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CHICAGO STUDIES

Body of Christ, and from the philosophical concept of interrelatedness, the person can be said to be in the community and the community in the siCk person. Christ's healings therefore are healings and judgments of the communities in which they occur. THE VISIBLE PRESENCE OF GOD

In reflecting upon the healing works of Christ we see that the communities of men and women who experience these works were confronted by the visible presence of God. Their response is their judgment, and their judgment is their entry into a better quality of life (e.g. life eternal, new life) or a worse quality of life (e.g. death, separation). Either they suffer their eyes to be opened or they close their eyes to the light of God. The witnesses of healing works in the New Testament are as significant as the heale1¡ himself and the patient. These witnesses are confronted by the visible presence of God, in Christ, healing men arid women in their midst. Now is the time to recognize in Christ's healing work the presence of God unto salvation. We may conclude that for the New Testament sickness in an individual is a form of crisis which offers possibilities for good or evil to all who are involved in that crisis. Christ's presence, in perfect love, offers the widest possibilities for profit or loss in that crisis. To use the terms of a professional in mental health, "crisis in a group of people is a time of opportunity, for it will always end in new equilibrium." The quality of the psychological work done by those involved decides the outcome. What we get at the end of crisis is new equilibrium. "The new equilibrium, if the psychological work has been satisfactory, results in external adaptation and internal adjustment. If the psychological work has not been satisfactory, there is also a new equilibrium, but this equilibrium is one of regression. It is a regressed equilibrium in the direction of either a neurosis, a psychosis, or some form of alienation or disintergration" (I. Bennet, Delinquent and Neurotic Children, Tavestock, 1960, pp. 158).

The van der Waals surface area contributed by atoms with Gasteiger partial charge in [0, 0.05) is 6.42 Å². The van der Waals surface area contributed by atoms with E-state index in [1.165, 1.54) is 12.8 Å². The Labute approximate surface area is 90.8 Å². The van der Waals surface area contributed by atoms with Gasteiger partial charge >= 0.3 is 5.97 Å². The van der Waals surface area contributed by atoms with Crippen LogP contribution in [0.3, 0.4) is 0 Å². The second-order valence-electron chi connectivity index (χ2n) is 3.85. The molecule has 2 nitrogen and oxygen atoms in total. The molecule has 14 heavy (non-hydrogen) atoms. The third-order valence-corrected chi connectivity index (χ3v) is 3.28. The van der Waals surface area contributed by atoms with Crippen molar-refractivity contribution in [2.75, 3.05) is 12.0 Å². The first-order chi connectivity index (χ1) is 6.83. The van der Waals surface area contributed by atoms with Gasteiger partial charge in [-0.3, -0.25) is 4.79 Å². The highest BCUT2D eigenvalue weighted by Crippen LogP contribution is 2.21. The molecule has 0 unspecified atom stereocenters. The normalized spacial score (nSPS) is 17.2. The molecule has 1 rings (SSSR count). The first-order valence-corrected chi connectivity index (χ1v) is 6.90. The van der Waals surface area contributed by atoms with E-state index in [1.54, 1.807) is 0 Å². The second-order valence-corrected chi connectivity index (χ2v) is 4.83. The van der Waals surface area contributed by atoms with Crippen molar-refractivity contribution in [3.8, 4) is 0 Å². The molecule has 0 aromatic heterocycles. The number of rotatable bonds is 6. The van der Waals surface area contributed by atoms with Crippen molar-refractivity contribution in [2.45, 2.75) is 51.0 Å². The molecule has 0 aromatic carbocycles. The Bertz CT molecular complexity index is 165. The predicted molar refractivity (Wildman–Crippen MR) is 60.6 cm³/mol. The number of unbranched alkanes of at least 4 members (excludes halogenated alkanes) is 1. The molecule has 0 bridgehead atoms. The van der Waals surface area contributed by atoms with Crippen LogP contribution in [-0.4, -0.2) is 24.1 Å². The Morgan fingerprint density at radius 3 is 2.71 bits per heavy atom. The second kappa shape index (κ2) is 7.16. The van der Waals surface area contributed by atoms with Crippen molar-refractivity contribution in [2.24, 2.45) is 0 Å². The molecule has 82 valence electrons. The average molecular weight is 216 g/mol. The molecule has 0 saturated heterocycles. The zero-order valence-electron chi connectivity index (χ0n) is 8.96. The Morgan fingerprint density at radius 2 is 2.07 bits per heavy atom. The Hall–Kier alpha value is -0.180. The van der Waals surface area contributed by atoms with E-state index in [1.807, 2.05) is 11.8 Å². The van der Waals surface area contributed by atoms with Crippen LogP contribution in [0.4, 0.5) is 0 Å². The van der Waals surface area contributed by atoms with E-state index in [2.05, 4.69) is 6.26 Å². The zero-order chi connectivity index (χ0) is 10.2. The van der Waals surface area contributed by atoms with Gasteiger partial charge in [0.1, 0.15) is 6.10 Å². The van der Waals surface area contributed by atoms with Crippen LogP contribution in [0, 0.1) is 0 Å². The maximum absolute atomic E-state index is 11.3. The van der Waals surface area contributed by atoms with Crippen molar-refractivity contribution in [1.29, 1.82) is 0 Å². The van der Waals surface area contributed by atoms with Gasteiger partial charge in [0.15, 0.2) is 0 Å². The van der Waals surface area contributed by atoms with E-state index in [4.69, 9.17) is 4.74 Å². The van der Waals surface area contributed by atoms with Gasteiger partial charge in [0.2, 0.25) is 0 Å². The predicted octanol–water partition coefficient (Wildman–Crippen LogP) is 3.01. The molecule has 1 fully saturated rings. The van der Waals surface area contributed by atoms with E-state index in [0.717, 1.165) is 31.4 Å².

Profile for Chicago Studies

Spring 1969  

Volume 8:1

Spring 1969  

Volume 8:1

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